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There are bound to be several events going on in your area for men, women, and children to participate in. Groups gathering together for a common cause - whether it's for protest, remembrance, or celebration - shows solidarity and symbolism.

Additionally, museums and other cultural organizations typically host events and activities on International Women's Day, so check your local newspaper or get online and start searching.

4Don't Participate In Paid Or Unpaid Labor

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I know this isn't feasible for everyone, particularly moms, but you can try to get creative if you have male family members or male friends that live near you. You could ask them to come help out with the kids or help you take care of an elderly/sick family member on International Women's Day, and you can explain to them why you need the help.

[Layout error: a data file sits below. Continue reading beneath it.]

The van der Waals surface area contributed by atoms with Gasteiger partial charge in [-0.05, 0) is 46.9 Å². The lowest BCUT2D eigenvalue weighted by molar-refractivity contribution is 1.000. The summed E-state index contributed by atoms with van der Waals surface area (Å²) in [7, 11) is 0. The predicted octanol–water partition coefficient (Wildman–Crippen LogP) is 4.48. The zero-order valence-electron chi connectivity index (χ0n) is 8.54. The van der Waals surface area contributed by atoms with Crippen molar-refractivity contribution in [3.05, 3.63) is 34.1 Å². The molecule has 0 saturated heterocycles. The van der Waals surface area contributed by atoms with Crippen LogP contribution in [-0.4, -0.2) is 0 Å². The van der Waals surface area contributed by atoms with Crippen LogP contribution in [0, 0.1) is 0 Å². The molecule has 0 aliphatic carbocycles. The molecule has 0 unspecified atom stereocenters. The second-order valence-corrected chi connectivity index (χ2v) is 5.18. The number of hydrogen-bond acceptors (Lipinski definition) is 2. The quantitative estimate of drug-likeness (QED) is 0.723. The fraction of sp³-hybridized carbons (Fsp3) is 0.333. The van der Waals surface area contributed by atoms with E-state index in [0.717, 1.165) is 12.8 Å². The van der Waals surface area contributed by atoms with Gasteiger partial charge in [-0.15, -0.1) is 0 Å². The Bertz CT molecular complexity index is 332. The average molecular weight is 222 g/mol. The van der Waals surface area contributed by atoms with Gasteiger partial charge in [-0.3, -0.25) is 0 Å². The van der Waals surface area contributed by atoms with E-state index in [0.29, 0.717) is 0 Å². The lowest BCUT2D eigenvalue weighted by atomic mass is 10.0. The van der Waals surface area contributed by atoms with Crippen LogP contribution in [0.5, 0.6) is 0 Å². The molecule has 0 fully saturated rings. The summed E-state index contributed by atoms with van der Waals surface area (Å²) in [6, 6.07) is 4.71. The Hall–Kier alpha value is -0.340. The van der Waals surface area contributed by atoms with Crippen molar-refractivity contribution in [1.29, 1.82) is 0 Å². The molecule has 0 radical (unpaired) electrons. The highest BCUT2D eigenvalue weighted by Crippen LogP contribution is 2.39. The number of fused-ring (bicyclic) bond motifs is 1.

5Mentor Women In Your Workplace

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If you have to go to work on International Women's Day, consider offering yourself up as a mentor. You don't have to make some big proclamation to the women at your job, but maybe just a silent pledge to yourself that anytime a woman in your office comes to your for career advice or assistance that you'll take the time to take them under your wing if you have specific skills they need. Or maybe you check in with women around the office to see if there's any questions you can answer or any help you can offer.

6Mentor Girls

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Whether you're a mom of daughters, sons, or childfree you can do this. Sign up to be a mentor at a local girl's empowerment organization, and if you have kids, consider bringing them along. There are so many out there, including Girls On The Run, Radical Monarchs, and Girls Rock Camp.